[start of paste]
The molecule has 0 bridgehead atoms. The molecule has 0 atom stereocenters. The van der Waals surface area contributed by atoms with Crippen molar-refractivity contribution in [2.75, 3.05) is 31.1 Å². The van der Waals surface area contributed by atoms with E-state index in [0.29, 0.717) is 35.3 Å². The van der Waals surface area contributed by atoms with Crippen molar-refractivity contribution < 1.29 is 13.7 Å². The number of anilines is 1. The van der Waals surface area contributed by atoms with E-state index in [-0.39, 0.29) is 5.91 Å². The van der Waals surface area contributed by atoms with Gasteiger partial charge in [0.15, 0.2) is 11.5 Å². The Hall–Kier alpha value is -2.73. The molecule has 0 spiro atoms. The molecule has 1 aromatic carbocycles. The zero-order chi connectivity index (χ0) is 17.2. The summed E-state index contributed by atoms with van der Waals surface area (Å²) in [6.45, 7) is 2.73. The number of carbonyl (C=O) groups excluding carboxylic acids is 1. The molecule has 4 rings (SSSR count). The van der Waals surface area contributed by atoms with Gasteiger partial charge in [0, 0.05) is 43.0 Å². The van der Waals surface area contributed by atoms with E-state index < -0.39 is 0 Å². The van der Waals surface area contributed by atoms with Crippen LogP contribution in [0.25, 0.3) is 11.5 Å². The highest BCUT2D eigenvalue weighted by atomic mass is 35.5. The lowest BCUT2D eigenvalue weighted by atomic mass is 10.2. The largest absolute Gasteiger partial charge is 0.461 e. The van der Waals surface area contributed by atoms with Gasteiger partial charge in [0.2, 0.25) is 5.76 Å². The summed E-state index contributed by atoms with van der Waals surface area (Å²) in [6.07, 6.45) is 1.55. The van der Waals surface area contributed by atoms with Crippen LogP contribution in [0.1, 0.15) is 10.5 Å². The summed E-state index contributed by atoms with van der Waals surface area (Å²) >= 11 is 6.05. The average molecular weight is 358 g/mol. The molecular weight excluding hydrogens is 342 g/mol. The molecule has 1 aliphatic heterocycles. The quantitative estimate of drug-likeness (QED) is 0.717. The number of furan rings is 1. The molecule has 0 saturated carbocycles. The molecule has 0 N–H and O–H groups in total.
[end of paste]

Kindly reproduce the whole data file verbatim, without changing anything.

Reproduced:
The molecule has 0 bridgehead atoms. The molecule has 0 atom stereocenters. The van der Waals surface area contributed by atoms with Crippen molar-refractivity contribution in [2.75, 3.05) is 31.1 Å². The van der Waals surface area contributed by atoms with E-state index in [0.29, 0.717) is 35.3 Å². The van der Waals surface area contributed by atoms with Crippen molar-refractivity contribution < 1.29 is 13.7 Å². The number of anilines is 1. The van der Waals surface area contributed by atoms with E-state index in [-0.39, 0.29) is 5.91 Å². The van der Waals surface area contributed by atoms with Gasteiger partial charge in [0.15, 0.2) is 11.5 Å². The Hall–Kier alpha value is -2.73. The molecule has 0 spiro atoms. The molecule has 1 aromatic carbocycles. The zero-order chi connectivity index (χ0) is 17.2. The summed E-state index contributed by atoms with van der Waals surface area (Å²) in [6.45, 7) is 2.73. The number of carbonyl (C=O) groups excluding carboxylic acids is 1. The molecule has 4 rings (SSSR count). The van der Waals surface area contributed by atoms with Gasteiger partial charge in [0, 0.05) is 43.0 Å². The van der Waals surface area contributed by atoms with E-state index < -0.39 is 0 Å². The van der Waals surface area contributed by atoms with Crippen LogP contribution in [0.25, 0.3) is 11.5 Å². The highest BCUT2D eigenvalue weighted by atomic mass is 35.5. The lowest BCUT2D eigenvalue weighted by atomic mass is 10.2. The largest absolute Gasteiger partial charge is 0.461 e. The van der Waals surface area contributed by atoms with Gasteiger partial charge in [0.2, 0.25) is 5.76 Å². The summed E-state index contributed by atoms with van der Waals surface area (Å²) in [6.07, 6.45) is 1.55. The van der Waals surface area contributed by atoms with Crippen LogP contribution in [0.1, 0.15) is 10.5 Å². The summed E-state index contributed by atoms with van der Waals surface area (Å²) >= 11 is 6.05. The average molecular weight is 358 g/mol. The molecular weight excluding hydrogens is 342 g/mol. The molecule has 1 aliphatic heterocycles. The quantitative estimate of drug-likeness (QED) is 0.717. The number of furan rings is 1. The molecule has 0 saturated carbocycles. The molecule has 0 N–H and O–H groups in total.